Here's a guy who, metaphorically, gets his hand caught in the cookie jar. We only wish his hand could've been chopped off (metaphorically, of course).
In Kaohsiung, Taiwan on Saturday, a dude crouching on the road leapt up and rolled himself onto the hood of a vehicle he thought was going sufficiently slow enough to not kill him. We imagine this is the conversation that followed:
"OWWWwww. Owwwwww. GAWD WILL I WALK AGAIN?!"
In Hangzhou, Zhejiang province, surveillance cameras recently caught this perfect storm of an accident involving a motorized three-wheel wagon and a bicyclist.
The man driving the three-wheel wagon swerves and loses control when the bicyclist cuts in front of his path. Neither saw the other coming due to another trike that was in the exact wrong spot in the intersection.
A bus in Shanxi province, time unknown, flew off the road and into a ditch more than two meters deep, flipping at least once along the way, killing three of the 24 passengers, two of them instantly. Want to see what that looks like? Great! Look at the above video.
On Tuesday at the intersection of Airport Avenue and Pujiang Street in Wenzhou, Zhejiang province, a bus lost control on a slick road and rammed into a Nissan parked in another lane. There were no serious injuries, but let this be a reminder to everyone that roads are not safe, and much less so when it's been raining.
The driver of an unlicensed taxi in Shanghai who ran over a German this summer had his day in court yesterday, getting sentenced to three years and three months in prison, according to Dongguang News. But first, to the recently released footage:
Around 3 am on July 15, a German named Sasha and two friends got in an unlicensed taxi operated by Wang Mou.
On Saturday night in Taichung, Taiwan, a drunk man surnamed Zhang wandered onto a busy road, sat down, and passed out. We've seen drunk people on the highways before, but not what happens next. After about four minutes -- a dozen or so cars had zipped by without stopping to help, with only a couple slowing down -- a vehicle ran him over. You can see all of this in the surveillance footage, above. The car that hit him ended up flipping onto its side, though the driver suffered only minor injuries.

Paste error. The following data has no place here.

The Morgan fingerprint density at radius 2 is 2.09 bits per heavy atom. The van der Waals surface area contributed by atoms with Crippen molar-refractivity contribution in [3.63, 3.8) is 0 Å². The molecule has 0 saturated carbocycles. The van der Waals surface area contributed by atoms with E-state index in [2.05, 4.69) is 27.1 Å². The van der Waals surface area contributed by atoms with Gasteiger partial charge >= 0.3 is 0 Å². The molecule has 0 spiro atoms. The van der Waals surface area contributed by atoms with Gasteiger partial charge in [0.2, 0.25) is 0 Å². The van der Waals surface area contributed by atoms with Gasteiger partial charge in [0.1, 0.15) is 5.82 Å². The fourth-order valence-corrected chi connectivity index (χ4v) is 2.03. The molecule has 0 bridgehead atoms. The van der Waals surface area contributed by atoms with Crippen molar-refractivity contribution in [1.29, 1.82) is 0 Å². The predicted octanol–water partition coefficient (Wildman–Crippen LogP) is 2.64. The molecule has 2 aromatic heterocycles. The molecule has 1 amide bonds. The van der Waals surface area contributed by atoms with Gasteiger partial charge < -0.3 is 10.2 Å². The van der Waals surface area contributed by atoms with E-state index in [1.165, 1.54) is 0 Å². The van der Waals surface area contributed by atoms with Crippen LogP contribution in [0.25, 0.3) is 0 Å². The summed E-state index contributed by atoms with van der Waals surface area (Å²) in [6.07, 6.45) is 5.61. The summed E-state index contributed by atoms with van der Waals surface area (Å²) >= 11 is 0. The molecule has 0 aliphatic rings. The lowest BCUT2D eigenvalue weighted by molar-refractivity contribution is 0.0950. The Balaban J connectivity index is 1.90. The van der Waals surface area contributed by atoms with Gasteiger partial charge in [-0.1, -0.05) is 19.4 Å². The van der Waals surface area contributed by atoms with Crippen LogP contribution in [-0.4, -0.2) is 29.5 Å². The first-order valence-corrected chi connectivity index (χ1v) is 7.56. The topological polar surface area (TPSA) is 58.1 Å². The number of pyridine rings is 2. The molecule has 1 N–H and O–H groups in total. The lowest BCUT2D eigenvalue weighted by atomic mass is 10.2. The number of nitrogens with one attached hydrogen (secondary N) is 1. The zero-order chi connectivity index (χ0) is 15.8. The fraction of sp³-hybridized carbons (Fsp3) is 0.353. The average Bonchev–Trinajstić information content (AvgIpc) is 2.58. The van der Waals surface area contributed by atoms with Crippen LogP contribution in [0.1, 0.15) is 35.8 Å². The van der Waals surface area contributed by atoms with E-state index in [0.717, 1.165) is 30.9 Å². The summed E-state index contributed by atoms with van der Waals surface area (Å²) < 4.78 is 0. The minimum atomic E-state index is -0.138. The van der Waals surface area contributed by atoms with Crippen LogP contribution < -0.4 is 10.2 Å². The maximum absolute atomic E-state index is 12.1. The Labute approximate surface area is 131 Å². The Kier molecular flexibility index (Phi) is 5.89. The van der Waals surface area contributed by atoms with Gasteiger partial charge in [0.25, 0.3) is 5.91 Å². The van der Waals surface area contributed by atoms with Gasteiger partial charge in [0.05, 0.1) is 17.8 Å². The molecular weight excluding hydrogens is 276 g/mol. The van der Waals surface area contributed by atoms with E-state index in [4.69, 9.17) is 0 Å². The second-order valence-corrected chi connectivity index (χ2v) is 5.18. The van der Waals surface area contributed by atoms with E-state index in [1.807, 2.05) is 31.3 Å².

An appalling story to report from Hunan. On Tuesday at around 1 pm, a 24-year-old traffic cop named Li Xiaofeng made what appeared to be a routine stop at a toll booth of a truck that he suspected was overweight. He put himself in front of the truck, but the driver wouldn’t stop. When a... Read more »
We have some good news and bad news. First, the bad: from September 30 to October 7, called "Golden Week" because everyone is on national holiday, accidents on the road in China "killed altogether 794 people and led to direct economic losses worth 13.25 million yuan (2.1 million U.S. dollars)," according to Xinhua.
We've seen plenty of truck explosions in our time, as recently as last Wednesday. When they involve tankers of the LPG variety, bad results usually ensue. Take note: the accident in August that killed 36 in Shanxi; an oil tanker crash in June that left a city in smoke; a fiery death at the rear of a liquid petroleum truck; and so on. All told, the lesson is pretty clear: tankers explode, and explosions kill.
We now know that the bus that crashed on the Beijing-Tianjin-Tangu Highway on Monday, killing five German passengers and one Chinese, was carrying a delegation of doctors and medical students from southern Bavaria. There were 19 German tourists plus their Chinese tour guide and driver.
The accident occurred when the bus apparently rear-ended a large shipping truck. Once the bus caught fire, there was really nothing anyone could do except run from the flames.